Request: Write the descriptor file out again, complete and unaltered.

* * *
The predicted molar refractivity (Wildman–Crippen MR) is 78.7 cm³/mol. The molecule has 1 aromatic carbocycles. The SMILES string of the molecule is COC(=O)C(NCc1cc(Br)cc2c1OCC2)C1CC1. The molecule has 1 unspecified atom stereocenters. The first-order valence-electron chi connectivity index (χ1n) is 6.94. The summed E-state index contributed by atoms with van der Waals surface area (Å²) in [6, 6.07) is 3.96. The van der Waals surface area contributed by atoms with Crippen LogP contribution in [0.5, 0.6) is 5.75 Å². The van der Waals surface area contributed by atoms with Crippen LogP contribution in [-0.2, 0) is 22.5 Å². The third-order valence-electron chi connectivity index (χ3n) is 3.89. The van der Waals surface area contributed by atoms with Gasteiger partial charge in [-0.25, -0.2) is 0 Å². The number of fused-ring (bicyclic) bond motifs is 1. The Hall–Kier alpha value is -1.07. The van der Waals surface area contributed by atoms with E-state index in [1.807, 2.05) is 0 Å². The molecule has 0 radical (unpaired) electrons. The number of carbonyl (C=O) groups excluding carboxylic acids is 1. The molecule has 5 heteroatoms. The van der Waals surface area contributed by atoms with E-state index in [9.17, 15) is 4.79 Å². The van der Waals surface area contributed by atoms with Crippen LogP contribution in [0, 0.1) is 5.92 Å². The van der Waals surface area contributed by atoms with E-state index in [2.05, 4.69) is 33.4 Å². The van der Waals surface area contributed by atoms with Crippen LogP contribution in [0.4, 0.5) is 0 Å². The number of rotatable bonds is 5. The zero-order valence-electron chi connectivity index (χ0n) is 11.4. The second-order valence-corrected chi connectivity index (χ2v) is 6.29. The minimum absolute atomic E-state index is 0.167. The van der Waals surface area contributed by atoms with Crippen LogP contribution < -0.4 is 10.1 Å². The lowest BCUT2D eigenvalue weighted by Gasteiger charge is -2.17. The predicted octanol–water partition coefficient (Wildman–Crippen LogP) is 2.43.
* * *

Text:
The predicted molar refractivity (Wildman–Crippen MR) is 78.7 cm³/mol. The molecule has 1 aromatic carbocycles. The SMILES string of the molecule is COC(=O)C(NCc1cc(Br)cc2c1OCC2)C1CC1. The molecule has 1 unspecified atom stereocenters. The first-order valence-electron chi connectivity index (χ1n) is 6.94. The summed E-state index contributed by atoms with van der Waals surface area (Å²) in [6, 6.07) is 3.96. The van der Waals surface area contributed by atoms with Crippen LogP contribution in [0.5, 0.6) is 5.75 Å². The van der Waals surface area contributed by atoms with Crippen LogP contribution in [-0.2, 0) is 22.5 Å². The third-order valence-electron chi connectivity index (χ3n) is 3.89. The van der Waals surface area contributed by atoms with Gasteiger partial charge in [-0.25, -0.2) is 0 Å². The number of fused-ring (bicyclic) bond motifs is 1. The Hall–Kier alpha value is -1.07. The van der Waals surface area contributed by atoms with E-state index in [1.807, 2.05) is 0 Å². The molecule has 0 radical (unpaired) electrons. The number of carbonyl (C=O) groups excluding carboxylic acids is 1. The molecule has 5 heteroatoms. The van der Waals surface area contributed by atoms with E-state index in [9.17, 15) is 4.79 Å². The van der Waals surface area contributed by atoms with Crippen LogP contribution in [0, 0.1) is 5.92 Å². The van der Waals surface area contributed by atoms with E-state index in [2.05, 4.69) is 33.4 Å². The van der Waals surface area contributed by atoms with Crippen LogP contribution in [0.4, 0.5) is 0 Å². The number of rotatable bonds is 5. The zero-order valence-electron chi connectivity index (χ0n) is 11.4. The second-order valence-corrected chi connectivity index (χ2v) is 6.29. The minimum absolute atomic E-state index is 0.167. The van der Waals surface area contributed by atoms with Crippen LogP contribution < -0.4 is 10.1 Å². The lowest BCUT2D eigenvalue weighted by Gasteiger charge is -2.17. The predicted octanol–water partition coefficient (Wildman–Crippen LogP) is 2.43.